There were nine men and 11 women, of mean age 44.5 ± 9.1 years. Origin of primary tumour was colorectal (n = 6), appendix pseudomyxoma (n = 7), malignant mesothelioma (n = 4) and other (n = 3: stomach, ovary, uterus). Five of them had associated extraperitoneal lesions: liver metastases (n = 2) and lymph nodes (n = 3), which were resected during the same procedure. In this phase I pharmacokinetic study, patients with extraperitoneal sites could be included provided disease was completely resectable.
At laparotomy, we confirmed macroscopic PC by frozen section and scored the extent of PC according to Sugarbaker’s peritoneal index . Macroscopically detectable disease had to be completely resected before including the patient in the trial. Such surgery resulted in an R0–R1 resection. If, at the beginning of the procedure, we considered PC to be incompletely resectable, we immediately abandoned the operation. Resection of PC obeyed principles described elsewhere . Intestinal anastomoses were delayed until after IPCH in order to treat the bowel margins. There were no temporary stomas. During each procedure we chose one 5 mm-sized tumour nodule (or two or three nodules of 2–3 mm), marked it and left it in place during IPCH. We then resected it after IPCH to analyse intratumoral oxaliplatin penetration. Patients were informed of this procedure.
We first checkedthat oxaliplatin was stable in vitroin 5% dextrose solution at 46°C during 4 h (stability testing: gas chromatography). We performed IPCH with a continuous closed circuit using four 36-French drains (two inlet and two outlet) connected to two pumps. We used one heating unit and two heat exchangers to eliminate a Y connector that could reduce flow rates and heat homogeneity . We used an open abdominal cavity procedure with the skin pulled upwards, after demonstrating that this technique was the only one that allowed temperature homogeneity and complete spatial diffusion of the peritoneal instillate in the whole peritoneal cavity . Flow rate was 1 l/min for each pump. Four thermal probes inside the peritoneal cavity gave continuous temperature feedback, and we monitored the whole process and saved the data to a computer. The intra-abdominal temperature was maintained between 42 and 44°C during IPCH (this is the most powerful and tolerable temperature). Perfusion duration was exactly 30 min from the time when optimal temperature (42–44°C) was reached. Usually, 8–10 min were necessary to reach high homogeneous temperature, leading to a total peritoneal infusion duration of close to 40 min. Afterwards, we completely evacuated the infusion. We delivered the total oxaliplatin dose as a bolus mixed with 5% dextrose solution at the beginning of the procedure. The total amount of peritoneal liquid used was based, as for oxaliplatin, on the body surface area: 2 l/m2 (the dimension of the abdominal cavity varying with size and weight). One hour before IPCH we delivered systemic intravenous leucovorin 20 mg/m2 and 5-FU 400 mg/m2 because 5-FU potentiates the action of oxaliplatin . However, as 5-FU cannot be mixed with oxaliplatin in the peritoneal cavity due to pH incompatibility, it was delivered intravenously. Following this systemic perfusion, tumour and healthy tissue were soaked with 5-FU before the beginning of the IPCH. A low dose of 400 mg/m2 was chosen to avoid intensifying the aggressiveness of combined complete cytoreductive surgery and IPCH.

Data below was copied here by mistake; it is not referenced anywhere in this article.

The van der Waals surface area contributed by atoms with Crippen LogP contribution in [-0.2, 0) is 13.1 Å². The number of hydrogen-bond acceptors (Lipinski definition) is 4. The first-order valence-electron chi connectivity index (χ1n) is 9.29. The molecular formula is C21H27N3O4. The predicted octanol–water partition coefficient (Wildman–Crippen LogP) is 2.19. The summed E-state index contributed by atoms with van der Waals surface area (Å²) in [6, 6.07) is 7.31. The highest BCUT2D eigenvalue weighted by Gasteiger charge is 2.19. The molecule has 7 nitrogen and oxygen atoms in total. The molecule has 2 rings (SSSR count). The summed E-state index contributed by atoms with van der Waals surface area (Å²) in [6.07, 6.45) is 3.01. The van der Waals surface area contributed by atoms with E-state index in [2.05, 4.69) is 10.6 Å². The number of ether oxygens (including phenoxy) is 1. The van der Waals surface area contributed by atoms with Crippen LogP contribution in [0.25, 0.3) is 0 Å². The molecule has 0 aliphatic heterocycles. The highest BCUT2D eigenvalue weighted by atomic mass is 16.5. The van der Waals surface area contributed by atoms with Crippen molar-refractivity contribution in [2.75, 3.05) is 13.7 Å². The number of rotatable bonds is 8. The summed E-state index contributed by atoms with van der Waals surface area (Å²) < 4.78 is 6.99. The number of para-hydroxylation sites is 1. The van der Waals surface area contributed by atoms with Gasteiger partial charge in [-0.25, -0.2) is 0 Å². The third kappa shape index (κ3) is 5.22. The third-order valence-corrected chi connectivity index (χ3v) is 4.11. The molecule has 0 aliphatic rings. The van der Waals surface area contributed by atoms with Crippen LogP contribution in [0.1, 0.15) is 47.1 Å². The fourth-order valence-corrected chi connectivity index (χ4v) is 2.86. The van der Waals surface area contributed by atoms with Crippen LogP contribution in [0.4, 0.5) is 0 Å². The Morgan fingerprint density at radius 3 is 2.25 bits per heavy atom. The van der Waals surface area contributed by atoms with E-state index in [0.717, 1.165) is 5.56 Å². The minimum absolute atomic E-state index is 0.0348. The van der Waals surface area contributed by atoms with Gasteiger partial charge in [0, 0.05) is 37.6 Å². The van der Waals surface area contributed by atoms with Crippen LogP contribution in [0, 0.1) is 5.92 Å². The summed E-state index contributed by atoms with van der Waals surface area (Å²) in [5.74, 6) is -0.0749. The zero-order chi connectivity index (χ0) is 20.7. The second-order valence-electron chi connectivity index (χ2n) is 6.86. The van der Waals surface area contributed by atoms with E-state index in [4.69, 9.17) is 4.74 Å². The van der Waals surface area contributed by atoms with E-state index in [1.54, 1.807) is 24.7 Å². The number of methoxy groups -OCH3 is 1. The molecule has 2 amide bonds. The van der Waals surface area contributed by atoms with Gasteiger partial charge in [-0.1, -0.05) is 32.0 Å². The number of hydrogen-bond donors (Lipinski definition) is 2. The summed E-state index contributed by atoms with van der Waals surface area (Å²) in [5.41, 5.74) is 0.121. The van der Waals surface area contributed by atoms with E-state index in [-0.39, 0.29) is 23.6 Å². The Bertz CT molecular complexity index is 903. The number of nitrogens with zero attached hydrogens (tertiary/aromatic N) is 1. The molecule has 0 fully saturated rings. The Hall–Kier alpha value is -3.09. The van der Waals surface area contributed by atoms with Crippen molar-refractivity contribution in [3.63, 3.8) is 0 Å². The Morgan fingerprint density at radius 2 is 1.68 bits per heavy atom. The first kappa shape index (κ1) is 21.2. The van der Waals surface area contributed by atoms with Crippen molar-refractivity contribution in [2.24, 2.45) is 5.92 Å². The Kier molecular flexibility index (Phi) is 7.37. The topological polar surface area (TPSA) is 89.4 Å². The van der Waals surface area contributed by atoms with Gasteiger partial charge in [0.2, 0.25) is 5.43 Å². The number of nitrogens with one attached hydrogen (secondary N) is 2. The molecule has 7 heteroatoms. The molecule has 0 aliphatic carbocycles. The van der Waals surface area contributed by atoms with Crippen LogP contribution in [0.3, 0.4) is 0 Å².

The first dose level was 260 mg/m2, twice the 3-weekly intravenous dosage. Dose escalation was in 50 mg/m2 steps up to a maximum of 460 mg/m2. Before moving to the next dose level, we had to treat at least three patients at each level without them presenting any severe chemotherapy-related toxicity or unexplained post-operative complication. One aim of the pharmacokinetic study was to compare ultrafiltrable platinum levels and AUCs to historical intravenous controls to eliminate the possibility of severe systemic toxicity due to the administration of such high doses. Should one of these complications occur, two more patients had to be treated at the same dose level without incident before escalating to the next step, and then only after a multidisciplinary committee approved its ethical legitimacy. Since one postoperative gastric fistula occurred in one patient at the first dose level, five patients received 260 mg/m2. Only three patients were treated at each subsequent dose level (310, 360, 410 and 460 mg/m2), because no serious complications occurred. At 410 mg/m2 after protocol amendment, we treated three patients with our standard instillate volume (2 l/m2) and three with 2.5 l/m2 of instillate, to evaluate the effect of dilution on pharmacokinetics. Thus we included a total of 20 patients in this study.
Oxaliplatin assay by flameless atomic absorption spectrophotometry
Plasma sample preparation. We collected fourteen 5 ml heparinized blood samples from each patient: before IPCH, when IPCH began, when IPCH reached 42°C, then every 10 min during the procedure. Samples were then collected at 15 and 30 min, 1, 2, 6, 12 and 24 h after IPCH. Each sample was immediately centrifuged at +4°C, 1500 g to separate the plasma. An aliquot of plasma was saved and stored at –20°C for total platinum determination. Another aliquot was ultrafiltered by centrifugation through an Ultrafree Millipore membrane (cut-off 5000 Da) for ultrafilterable platinum determination. The ultrafiltrate was stored at –20°C until analysis.